Funding boost for health innovations in the North West Coast
Three North West Coast companies are celebrating after securing funding for health innovations
Two have each secured £100,000 from SBRI Healthcare to help develop products while the third is funded by Innovate UK to take part in a ‘real-world’ evaluation of technology.
Brain in Hand, which has a Lancashire base, is providing a digital solution for the delivery of personalised care to people with autism. Liverpool-based AIMES drives digital transformation across the healthcare market and this particular project will develop precision diagnostics in cardiovascular care.
Meanwhile, Rinicare and the University Hospitals of Morecambe Bay have received funding from Innovate UK for a joint real-world evaluation of the SAFE system to avoid falls.
AIMES has been the provider of the secure data centre for the Connected Health Cities programme, led in the North West Coast by the Innovation Agency to use data to provide innovative solutions to healthcare issues.
It will use the funding to develop OpenCARE – Platform for AI Precision Diagnostics for Cardiovascular Care. OpenCARE offers up to more than 40% accuracy than the current methods applied to measure heart functions like ejection fraction. OpenCARE will speed up analysis, is much more precise than existing methods and will improve patient outcomes while reducing costs.
Dr Dennis Kehoe, AIMES Chief Executive Officer, yesterday said:
“The Innovation Agency has been really helpful in providing an economic steer and guiding us through the application process and the best ways to present our business case.
“We believe that OpenCARE has the potential to transform cardiovascular diagnostics using artificial intelligence and we are now hoping to bid for stage 2 funding to develop the image data analysis for commercial use.”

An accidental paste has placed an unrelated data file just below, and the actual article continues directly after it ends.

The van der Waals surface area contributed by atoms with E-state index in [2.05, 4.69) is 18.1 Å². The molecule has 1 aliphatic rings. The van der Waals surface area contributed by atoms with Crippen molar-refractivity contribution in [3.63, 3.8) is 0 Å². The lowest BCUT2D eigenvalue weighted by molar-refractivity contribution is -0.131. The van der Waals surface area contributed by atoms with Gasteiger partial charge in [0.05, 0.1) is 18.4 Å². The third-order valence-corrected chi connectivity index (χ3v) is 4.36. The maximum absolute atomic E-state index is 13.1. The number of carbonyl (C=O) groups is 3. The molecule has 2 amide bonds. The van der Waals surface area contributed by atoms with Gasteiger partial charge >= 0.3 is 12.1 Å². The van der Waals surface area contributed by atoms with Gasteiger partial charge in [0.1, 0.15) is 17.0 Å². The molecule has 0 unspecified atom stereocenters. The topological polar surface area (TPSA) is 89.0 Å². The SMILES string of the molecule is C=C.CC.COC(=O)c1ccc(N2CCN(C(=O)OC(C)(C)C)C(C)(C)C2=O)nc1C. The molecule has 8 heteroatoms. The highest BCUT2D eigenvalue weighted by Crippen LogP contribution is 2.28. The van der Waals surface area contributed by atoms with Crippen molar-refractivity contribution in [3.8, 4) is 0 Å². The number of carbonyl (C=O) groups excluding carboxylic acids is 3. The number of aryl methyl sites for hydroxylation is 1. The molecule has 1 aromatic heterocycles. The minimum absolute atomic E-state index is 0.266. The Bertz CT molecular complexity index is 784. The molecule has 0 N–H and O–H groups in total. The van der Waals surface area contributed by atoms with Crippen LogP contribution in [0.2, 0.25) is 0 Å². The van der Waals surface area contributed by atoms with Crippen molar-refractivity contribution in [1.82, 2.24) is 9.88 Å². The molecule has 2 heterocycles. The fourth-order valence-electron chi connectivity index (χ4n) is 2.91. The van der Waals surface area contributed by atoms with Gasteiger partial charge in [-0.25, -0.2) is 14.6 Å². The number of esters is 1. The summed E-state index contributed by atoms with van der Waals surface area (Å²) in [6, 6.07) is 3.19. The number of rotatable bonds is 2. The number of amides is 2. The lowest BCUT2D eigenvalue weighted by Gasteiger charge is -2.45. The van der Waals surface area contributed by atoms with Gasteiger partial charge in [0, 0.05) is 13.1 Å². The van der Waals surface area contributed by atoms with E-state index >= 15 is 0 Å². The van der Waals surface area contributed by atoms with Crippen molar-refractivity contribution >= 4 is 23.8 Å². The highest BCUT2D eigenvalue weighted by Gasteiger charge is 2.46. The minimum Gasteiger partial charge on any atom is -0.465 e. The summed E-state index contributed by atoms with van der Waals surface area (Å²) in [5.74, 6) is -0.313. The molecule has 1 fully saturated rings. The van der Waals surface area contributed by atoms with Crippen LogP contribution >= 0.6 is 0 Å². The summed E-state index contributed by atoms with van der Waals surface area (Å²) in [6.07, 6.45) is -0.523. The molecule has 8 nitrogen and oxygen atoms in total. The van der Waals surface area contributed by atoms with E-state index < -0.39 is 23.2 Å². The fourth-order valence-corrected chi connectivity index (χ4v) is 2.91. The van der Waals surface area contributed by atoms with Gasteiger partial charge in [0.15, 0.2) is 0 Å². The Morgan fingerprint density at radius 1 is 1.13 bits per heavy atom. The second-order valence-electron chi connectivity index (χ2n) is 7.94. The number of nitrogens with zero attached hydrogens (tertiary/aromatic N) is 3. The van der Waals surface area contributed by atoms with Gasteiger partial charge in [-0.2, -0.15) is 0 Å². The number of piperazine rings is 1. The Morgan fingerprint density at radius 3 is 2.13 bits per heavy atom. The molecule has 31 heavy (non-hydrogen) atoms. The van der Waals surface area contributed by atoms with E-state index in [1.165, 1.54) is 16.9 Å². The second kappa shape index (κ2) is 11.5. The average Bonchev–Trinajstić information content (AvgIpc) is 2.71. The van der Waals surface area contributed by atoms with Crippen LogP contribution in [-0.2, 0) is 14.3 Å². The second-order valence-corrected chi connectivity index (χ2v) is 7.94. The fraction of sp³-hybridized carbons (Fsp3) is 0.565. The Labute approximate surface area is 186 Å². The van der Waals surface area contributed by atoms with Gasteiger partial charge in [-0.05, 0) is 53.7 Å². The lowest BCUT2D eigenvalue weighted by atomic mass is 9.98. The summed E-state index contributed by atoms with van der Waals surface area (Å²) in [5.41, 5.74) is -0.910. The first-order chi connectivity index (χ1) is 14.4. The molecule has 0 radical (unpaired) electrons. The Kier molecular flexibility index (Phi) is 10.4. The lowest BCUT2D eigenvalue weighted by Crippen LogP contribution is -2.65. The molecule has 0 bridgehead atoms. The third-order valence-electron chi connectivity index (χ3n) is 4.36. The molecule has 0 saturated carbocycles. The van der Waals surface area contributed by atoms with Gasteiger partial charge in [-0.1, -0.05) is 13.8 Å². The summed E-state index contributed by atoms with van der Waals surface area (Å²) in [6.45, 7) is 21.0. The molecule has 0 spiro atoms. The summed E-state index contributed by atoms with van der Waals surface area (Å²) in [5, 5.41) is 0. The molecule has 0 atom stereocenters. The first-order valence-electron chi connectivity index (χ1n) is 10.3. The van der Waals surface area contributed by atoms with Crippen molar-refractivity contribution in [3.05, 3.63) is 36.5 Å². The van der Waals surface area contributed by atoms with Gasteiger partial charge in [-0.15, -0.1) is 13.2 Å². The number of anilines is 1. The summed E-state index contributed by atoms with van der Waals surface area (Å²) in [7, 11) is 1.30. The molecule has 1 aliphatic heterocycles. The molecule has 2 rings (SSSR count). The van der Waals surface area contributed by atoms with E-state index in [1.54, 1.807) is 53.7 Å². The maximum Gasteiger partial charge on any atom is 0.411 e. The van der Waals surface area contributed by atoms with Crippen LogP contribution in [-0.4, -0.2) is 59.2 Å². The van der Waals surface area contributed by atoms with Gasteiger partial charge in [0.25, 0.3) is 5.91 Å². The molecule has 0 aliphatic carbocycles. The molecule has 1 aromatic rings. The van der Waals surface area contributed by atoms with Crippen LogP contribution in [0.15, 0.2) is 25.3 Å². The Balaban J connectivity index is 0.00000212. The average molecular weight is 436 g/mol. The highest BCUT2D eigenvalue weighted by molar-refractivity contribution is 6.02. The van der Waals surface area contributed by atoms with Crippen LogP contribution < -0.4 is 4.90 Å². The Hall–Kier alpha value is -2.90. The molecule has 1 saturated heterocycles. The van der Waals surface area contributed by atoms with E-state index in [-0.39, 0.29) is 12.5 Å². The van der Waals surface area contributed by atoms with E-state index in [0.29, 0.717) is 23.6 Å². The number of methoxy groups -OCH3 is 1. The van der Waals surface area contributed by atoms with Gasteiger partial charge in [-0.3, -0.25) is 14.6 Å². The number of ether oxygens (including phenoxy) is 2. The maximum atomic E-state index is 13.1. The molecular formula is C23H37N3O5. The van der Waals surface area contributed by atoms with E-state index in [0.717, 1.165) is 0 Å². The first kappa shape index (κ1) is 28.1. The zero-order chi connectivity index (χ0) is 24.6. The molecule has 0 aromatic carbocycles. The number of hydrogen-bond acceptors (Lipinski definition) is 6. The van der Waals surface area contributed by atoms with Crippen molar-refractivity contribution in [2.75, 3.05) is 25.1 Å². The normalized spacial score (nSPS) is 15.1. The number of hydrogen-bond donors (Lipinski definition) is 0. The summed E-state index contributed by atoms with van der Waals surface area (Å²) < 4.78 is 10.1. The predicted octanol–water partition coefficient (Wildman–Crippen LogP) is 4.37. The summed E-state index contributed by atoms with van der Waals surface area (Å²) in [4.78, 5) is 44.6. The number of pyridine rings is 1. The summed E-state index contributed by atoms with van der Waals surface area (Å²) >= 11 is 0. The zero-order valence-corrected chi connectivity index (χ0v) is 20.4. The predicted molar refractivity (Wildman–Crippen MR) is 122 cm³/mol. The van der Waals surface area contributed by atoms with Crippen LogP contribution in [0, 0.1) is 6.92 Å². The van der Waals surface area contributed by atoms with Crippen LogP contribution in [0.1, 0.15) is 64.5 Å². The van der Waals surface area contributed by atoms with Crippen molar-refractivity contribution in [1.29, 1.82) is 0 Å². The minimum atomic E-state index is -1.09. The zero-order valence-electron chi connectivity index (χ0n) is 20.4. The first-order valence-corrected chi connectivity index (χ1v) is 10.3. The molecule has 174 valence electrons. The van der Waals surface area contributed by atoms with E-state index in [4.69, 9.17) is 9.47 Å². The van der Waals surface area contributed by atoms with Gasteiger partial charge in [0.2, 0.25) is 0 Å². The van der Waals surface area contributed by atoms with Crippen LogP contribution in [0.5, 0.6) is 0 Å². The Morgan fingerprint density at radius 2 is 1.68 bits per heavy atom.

Brain in Hand is being supported by the Innovation Agency’s Commercial Team to introduce its solution to NHS organisations in Lancashire.
The company aims to transform the model of care for autistic people who are supported by the NHS and social care to help them live more independently.
The system, which puts people in control of their own care while involving carers and supporters, provides a practical digital solution for the delivery of personalised care to people with autism.
Dr Louise Morpeth, Chief Executive of Brain in Hand, yesterday said:
“The award will fund invaluable research and development work to test and improve our digital support solution.
“This shows there is appetite for a scalable, holistic support system to help autistic people live more independently. This work will also show the potential of Brain in Hand for people with learning disabilities and those living with anxiety-related mental health conditions. We are very much looking forward to the journey ahead.”
Rinicare is developing the System to Avoid Fall Events (SAFE) a non-invasive intelligent alarm system designed to detect and prevent situations where a patient is in danger of falling out of a hospital bed onto the floor or has already fallen on to the floor.
Dr Stuart Hendry, CEO of Rinicare yesterday said
“The Innovate UK funding is essential in the next step of SAFE’s development allowing us to generate the evidence in terms of the ability to reduce falls, improve outcomes and save healthcare costs that are important for us to be able to market the product to the NHS.”
The SBRI Healthcare team, through the support of the Innovation Agency and fellow Academic Health Science Networks (AHSNs), works closely with clinicians and frontline NHS staff to identify key challenges from within the service, focusing on specific areas recognised as priority by NHS England.
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